Replacing the hot water heater...are flexible connectors any good, and
if so which are the best? The EPA recommends a "heat trap" for in and
out going water; a flexible connector, basically, with a u-bend. Is
this a good idea? The local plumbing supply store guys scoff at
anything but sweat fitting and straight copper pipes. Also, how would
I know there's any problems with water pressure? About nine years
ago, I was talked into installing a pressure regulator, and I've had
nothing but trouble since. I don't have overly high (city) water
pressure; never had trouble before with anything. The house was built
in 1989. Why shouldn't I just take it out, and that way I don't have
to install an expansion tank? Any ideas, Joe?
Sure, they're good. They make for very easy installation.
Hmm. I though heat traps were valves to prevent convection losses. Sorry,
though, I don't have any information on them.
Why would you care if there's a problem with the water pressure? There's
nothing you can do about it.
Flexible connectors to water heater are usually only allowed in
earthquake zones. Check with your local building inspectors to see if
they'll allow them. If they do, you want the corrugated copper lines,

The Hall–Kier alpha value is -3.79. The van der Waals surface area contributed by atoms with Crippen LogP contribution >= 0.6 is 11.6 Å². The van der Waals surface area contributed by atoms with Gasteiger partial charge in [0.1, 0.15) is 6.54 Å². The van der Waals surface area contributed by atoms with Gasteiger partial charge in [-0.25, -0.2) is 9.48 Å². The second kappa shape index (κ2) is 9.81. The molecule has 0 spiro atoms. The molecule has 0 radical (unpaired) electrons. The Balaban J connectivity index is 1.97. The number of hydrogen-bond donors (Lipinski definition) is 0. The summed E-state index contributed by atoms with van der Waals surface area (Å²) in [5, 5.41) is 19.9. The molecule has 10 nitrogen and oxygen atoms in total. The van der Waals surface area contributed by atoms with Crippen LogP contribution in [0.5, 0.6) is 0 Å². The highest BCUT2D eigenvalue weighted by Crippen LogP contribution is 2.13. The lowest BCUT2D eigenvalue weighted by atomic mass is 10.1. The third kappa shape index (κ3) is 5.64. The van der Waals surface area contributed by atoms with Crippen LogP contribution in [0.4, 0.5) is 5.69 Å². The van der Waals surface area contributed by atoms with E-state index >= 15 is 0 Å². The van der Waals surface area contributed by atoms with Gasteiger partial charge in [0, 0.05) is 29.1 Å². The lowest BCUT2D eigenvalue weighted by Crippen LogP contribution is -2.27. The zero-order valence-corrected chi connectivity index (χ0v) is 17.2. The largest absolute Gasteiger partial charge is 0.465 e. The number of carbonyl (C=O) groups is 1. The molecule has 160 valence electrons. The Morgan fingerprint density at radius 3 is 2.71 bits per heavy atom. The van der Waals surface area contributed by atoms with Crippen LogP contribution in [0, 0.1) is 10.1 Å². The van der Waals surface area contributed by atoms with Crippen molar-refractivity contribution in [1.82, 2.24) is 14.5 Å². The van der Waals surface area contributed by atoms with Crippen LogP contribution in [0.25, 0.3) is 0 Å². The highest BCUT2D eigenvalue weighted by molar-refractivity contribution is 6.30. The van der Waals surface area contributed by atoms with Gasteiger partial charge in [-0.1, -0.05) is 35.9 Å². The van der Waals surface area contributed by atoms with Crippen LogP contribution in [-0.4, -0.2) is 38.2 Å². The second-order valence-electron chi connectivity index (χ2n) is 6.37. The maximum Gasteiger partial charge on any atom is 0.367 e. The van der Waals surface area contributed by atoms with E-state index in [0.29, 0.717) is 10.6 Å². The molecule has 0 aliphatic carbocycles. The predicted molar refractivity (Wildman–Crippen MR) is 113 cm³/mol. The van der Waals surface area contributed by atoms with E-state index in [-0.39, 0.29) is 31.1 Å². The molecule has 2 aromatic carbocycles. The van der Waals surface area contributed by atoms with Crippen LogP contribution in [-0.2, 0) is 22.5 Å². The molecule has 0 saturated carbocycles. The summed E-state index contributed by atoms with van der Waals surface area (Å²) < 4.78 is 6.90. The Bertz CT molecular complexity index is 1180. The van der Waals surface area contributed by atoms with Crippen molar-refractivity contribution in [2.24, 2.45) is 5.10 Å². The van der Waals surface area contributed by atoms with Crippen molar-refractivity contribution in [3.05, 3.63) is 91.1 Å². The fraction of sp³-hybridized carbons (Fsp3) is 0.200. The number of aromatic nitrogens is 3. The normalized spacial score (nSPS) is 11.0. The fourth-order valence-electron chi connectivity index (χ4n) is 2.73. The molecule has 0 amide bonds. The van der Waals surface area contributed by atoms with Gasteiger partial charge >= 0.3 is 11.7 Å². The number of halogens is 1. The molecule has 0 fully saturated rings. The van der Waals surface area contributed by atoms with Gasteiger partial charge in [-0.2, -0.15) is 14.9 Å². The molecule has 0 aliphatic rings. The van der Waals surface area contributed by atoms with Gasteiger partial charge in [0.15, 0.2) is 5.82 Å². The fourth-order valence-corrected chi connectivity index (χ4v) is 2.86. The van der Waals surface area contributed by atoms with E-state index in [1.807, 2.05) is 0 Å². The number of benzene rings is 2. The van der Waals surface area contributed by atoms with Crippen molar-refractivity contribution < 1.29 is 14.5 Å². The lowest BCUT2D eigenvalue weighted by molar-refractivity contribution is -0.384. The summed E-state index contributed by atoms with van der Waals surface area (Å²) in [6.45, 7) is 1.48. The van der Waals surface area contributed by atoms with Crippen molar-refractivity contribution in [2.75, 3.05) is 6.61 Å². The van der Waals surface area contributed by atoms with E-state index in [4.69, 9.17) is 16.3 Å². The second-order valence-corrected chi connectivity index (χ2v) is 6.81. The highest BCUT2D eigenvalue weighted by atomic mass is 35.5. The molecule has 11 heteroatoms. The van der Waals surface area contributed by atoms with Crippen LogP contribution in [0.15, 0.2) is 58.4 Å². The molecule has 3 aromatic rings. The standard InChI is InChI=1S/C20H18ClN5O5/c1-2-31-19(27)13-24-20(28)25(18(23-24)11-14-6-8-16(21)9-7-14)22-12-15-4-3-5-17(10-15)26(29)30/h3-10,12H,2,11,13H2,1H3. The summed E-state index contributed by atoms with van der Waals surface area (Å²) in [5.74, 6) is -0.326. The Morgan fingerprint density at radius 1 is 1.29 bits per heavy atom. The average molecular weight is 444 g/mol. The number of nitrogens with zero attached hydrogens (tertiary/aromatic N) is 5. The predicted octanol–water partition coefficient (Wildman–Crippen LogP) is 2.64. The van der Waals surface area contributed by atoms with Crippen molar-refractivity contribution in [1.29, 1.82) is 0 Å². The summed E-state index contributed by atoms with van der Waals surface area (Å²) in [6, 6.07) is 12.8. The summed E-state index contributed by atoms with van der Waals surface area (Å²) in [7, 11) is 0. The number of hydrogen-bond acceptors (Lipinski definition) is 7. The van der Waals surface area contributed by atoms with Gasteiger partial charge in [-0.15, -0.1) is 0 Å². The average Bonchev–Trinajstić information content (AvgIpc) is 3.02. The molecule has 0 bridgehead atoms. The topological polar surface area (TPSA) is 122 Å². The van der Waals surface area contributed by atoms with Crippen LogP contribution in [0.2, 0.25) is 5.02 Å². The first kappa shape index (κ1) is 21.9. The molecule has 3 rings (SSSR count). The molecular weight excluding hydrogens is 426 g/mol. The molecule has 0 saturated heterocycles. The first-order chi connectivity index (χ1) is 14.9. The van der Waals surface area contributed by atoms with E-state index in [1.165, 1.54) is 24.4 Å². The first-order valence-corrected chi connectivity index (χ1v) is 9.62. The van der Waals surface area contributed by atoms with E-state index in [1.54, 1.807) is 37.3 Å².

not the rubber/stainless steel variety.
If you've had trouble with high water pressure, it's a real good idea
to install an expansion tank on the cold side of the water heater. In
fact, they're always a good idea since they cut down on stress to the
sides of the tank.
As for heat traps, check with the new water heater. Most models
include them from the factory. That's how they can squeak out a higher
No idea, but I used screw-on flex connectors and they work fine. Make sure
they have a plastic liner in them (it's part of the unit), this prevents the
steel tank from contacting the brass or copper of the flex connector. Same
function as a dielectric union. I used the screw-on kind, just sweated some
threaded fittings on to the copper pipe. This way I don't need the torch
when it comes time to replace the heater.
Yes, my heater doesn't seem to fire as often because the hot water stays in
the tank. Traps also make insulated pipes pretty much unnecessary. But if
you try & bend these "flexible" connectors, you will soon find out they are
not very flexible. I soldered some copper pipe in a loop for this purpose,
then used the flex connectors to hook up to the heater.
Maybe the pressure regulating valve is not adjusted right. 50-75 psi at a
faucet is the range I was told. Get a pressure gauge at the local hardware
Thermal expansion tanks are like insurance policies...useless until
the tipping point in the system is passed, then a $$ saver. You can't
prevent municipal bureaucrats from modifying water systems with
antibackflow valves or other EPA mandated gadgets which will affect
your water system. So a 2 gallon expansion tank at around $100 makes
sound economic sense. The alternative would be a capped and vented
standpipe tall enough to allow equilibrium with local water pressure.
Of course, the neighbors might not like a 100' tall (or more) pipe
poking up in the yard. Even disguised with vines or dressed up as a
cell tower it couldn't pass most building codes. Oh well...
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